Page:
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Reach for the Top is a long running quiz bowl for Canadian high school students.

BroadcastEdit

CBC: 1961–1989, 2000–2009

HostsEdit

Various (see history)

HistoryEdit

The televised Reach for the Top series was first shown on CBC Television affiliate CBUT in Vancouver, BC in 1961. It was based on the BBC programme Top of the Form. In that first year, a team from three high schools in Burnaby, British Columbia (Fred Affleck, Robert French, Lynne Mader and Marilyn Pelzer) defeated every other team and took all the prizes. The first national Reach for the Top tournament took place in 1965, and was won by Vincent Massey Collegiate Institute from Etobicoke, ON. The series was filmed at locations across Canada with the national championships held in Montreal, QC. In 1968 joint effort by CBC and BBC led to the short-lived Trans-World Top Team in which teams from the United Kingdom played teams from Canada.

Alex Trebek hosted the Toronto version for several years. In Vancouver, the show was hosted by Terry Garner (1961-1982). In Windsor, the show was hosts were Don Daly and Marty Adler. In London, the show was hosted by Mark Lade, with judge Steve Officer. In Montreal, the show was hosted by Bob Cadman and by Marc Coté. Shelagh Rogers, later a host for CBC Radio, was a contestant on the original broadcasts of the show. Bill Guest hosted the National Finals on CBC from 1969 to 1985.

The CBC stopped airing Reach for the Top in 1985, but it continues to be shown under the aegis of Reach for the Top Inc. CFPL-TV, the former CBC affiliate station in London, continued to air local competitions for several years, and hosted the provincial and national competitions. From 2000 to 2008, the national finals were aired by CLT (now OWN: the Oprah Winfrey Network), hosted by Graham Neil of CFRN-TV in Edmonton. In 2009, the national finals were not aired except for the final game, which was filmed in the TVOntario studio. It is unknown whether or not TVO will air the 2010 national finals in its entirety. Until 2009, games at the provincial level were broadcast on stations unique to their respective provinces, among them Ontario on TVO with Nicole Stamp of TVOKids (and produced and directed by Sidney M. Cohen), British Columbia with Tamara Stanners on Knowledge, and Alberta with Graham Neil on Access. However, only Ontario provincial level games are now aired (by TVO).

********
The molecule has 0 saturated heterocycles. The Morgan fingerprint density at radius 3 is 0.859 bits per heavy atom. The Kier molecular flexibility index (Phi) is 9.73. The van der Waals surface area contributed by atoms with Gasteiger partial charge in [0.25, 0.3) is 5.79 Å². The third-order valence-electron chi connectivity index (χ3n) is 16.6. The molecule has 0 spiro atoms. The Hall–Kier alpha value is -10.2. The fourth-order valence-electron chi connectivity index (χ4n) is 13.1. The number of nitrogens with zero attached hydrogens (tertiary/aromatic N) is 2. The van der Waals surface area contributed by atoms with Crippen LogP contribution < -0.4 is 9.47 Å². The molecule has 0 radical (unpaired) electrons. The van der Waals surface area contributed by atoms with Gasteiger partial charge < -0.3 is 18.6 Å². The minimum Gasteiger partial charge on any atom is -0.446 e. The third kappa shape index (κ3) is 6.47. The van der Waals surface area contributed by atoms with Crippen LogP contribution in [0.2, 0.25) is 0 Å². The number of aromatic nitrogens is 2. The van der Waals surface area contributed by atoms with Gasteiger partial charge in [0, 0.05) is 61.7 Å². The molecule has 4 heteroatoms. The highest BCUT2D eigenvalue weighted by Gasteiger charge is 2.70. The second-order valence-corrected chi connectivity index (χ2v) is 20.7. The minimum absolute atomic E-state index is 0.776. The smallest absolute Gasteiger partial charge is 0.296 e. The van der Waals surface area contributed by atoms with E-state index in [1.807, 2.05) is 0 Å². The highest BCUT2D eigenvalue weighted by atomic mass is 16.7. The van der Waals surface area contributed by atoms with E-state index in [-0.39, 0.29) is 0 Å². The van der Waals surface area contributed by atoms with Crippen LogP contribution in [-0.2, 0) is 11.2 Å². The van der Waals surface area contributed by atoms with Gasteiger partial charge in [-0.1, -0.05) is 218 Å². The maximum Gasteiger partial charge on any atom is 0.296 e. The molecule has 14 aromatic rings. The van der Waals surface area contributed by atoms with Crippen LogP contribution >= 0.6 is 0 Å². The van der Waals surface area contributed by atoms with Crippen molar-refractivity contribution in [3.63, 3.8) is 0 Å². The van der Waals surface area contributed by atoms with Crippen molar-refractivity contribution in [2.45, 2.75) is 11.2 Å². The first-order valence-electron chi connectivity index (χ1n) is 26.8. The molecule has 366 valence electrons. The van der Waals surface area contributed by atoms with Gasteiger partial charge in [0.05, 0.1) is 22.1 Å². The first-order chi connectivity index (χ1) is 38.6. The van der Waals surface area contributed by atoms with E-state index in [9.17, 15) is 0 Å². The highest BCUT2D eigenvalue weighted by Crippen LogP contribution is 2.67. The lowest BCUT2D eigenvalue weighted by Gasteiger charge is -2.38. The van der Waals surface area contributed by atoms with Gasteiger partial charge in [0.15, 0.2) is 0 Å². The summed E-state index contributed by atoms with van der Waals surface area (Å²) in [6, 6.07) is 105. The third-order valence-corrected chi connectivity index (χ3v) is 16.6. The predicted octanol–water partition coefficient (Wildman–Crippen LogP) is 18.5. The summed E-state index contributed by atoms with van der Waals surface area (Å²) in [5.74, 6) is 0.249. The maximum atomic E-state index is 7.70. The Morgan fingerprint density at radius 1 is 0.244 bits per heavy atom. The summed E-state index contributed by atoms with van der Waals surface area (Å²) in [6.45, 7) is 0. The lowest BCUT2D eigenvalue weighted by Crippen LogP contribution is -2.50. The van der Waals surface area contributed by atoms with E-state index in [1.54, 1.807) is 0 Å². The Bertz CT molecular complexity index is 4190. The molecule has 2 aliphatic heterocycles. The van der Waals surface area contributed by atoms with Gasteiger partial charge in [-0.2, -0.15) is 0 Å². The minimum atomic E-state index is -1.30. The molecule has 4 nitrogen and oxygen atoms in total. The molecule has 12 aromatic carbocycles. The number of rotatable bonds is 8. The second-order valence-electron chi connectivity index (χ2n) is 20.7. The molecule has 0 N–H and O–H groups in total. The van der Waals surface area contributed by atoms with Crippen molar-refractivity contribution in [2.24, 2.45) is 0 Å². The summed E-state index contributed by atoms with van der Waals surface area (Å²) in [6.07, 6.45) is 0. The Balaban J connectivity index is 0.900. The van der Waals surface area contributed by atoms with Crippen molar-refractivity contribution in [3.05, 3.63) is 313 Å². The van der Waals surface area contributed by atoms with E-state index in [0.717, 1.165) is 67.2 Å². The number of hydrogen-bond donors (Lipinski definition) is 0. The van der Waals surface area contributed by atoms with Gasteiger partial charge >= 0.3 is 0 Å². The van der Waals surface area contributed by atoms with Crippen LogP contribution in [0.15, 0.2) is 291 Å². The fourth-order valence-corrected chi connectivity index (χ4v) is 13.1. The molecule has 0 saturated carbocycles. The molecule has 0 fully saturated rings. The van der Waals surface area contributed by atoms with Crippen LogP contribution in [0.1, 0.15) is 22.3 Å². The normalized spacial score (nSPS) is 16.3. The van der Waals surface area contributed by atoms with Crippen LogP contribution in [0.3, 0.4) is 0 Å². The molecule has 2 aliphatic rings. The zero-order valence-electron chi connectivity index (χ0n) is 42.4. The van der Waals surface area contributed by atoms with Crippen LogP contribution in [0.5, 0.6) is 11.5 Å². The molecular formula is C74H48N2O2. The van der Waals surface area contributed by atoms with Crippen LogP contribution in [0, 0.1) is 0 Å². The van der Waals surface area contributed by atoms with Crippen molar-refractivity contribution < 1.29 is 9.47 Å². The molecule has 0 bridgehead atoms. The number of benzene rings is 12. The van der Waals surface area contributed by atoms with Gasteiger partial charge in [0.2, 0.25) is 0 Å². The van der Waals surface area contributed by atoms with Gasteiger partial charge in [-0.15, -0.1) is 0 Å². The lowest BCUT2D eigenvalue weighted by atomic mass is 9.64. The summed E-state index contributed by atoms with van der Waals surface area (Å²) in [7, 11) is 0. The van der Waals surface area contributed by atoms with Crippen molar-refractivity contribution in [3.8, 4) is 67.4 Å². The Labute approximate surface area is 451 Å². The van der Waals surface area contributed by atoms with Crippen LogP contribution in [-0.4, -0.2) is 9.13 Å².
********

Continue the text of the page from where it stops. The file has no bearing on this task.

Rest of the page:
In 1985, Reach for the Top Inc., a private company, was established by Sandy Stewart, on agreement with the CBC. Stewart then joined with his wife, Patricia Stewart, in partnership with Robert Jeffrey and Paul Russell of Paulus Productions Inc. to create Schoolreach, an in-school version of Reach for the Top available across Canada by subscription. Schoolreach is organized among the different school boards in Canada, and monthly tournaments are played, culminating in a district final each spring. The winner in each district participates in the provincial finals (which are televised in Ontario), and the provincial winner competes in the national championship.